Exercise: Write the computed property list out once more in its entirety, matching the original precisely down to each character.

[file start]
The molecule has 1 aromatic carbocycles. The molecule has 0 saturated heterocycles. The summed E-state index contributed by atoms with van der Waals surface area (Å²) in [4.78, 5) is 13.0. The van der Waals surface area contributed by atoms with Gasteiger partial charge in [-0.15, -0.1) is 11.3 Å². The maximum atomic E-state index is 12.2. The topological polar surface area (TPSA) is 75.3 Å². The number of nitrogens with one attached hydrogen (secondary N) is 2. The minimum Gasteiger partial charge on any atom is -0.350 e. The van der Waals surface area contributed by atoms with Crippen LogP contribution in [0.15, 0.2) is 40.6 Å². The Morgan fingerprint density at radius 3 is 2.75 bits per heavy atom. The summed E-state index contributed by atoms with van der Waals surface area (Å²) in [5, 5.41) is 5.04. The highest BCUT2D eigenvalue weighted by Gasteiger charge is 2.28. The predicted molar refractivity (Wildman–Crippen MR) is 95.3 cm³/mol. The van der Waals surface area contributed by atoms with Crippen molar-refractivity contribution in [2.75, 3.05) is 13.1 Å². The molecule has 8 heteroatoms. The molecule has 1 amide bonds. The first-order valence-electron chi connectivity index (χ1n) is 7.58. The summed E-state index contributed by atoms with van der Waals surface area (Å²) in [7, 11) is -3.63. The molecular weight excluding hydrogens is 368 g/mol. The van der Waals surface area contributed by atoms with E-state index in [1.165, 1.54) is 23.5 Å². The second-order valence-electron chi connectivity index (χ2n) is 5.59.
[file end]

The molecule has 1 aromatic carbocycles. The molecule has 0 saturated heterocycles. The summed E-state index contributed by atoms with van der Waals surface area (Å²) in [4.78, 5) is 13.0. The van der Waals surface area contributed by atoms with Gasteiger partial charge in [-0.15, -0.1) is 11.3 Å². The maximum atomic E-state index is 12.2. The topological polar surface area (TPSA) is 75.3 Å². The number of nitrogens with one attached hydrogen (secondary N) is 2. The minimum Gasteiger partial charge on any atom is -0.350 e. The van der Waals surface area contributed by atoms with Crippen LogP contribution in [0.15, 0.2) is 40.6 Å². The Morgan fingerprint density at radius 3 is 2.75 bits per heavy atom. The summed E-state index contributed by atoms with van der Waals surface area (Å²) in [5, 5.41) is 5.04. The highest BCUT2D eigenvalue weighted by Gasteiger charge is 2.28. The predicted molar refractivity (Wildman–Crippen MR) is 95.3 cm³/mol. The van der Waals surface area contributed by atoms with Crippen molar-refractivity contribution in [2.75, 3.05) is 13.1 Å². The molecule has 8 heteroatoms. The molecule has 1 amide bonds. The first-order valence-electron chi connectivity index (χ1n) is 7.58. The summed E-state index contributed by atoms with van der Waals surface area (Å²) in [7, 11) is -3.63. The molecular weight excluding hydrogens is 368 g/mol. The van der Waals surface area contributed by atoms with E-state index in [1.165, 1.54) is 23.5 Å². The second-order valence-electron chi connectivity index (χ2n) is 5.59.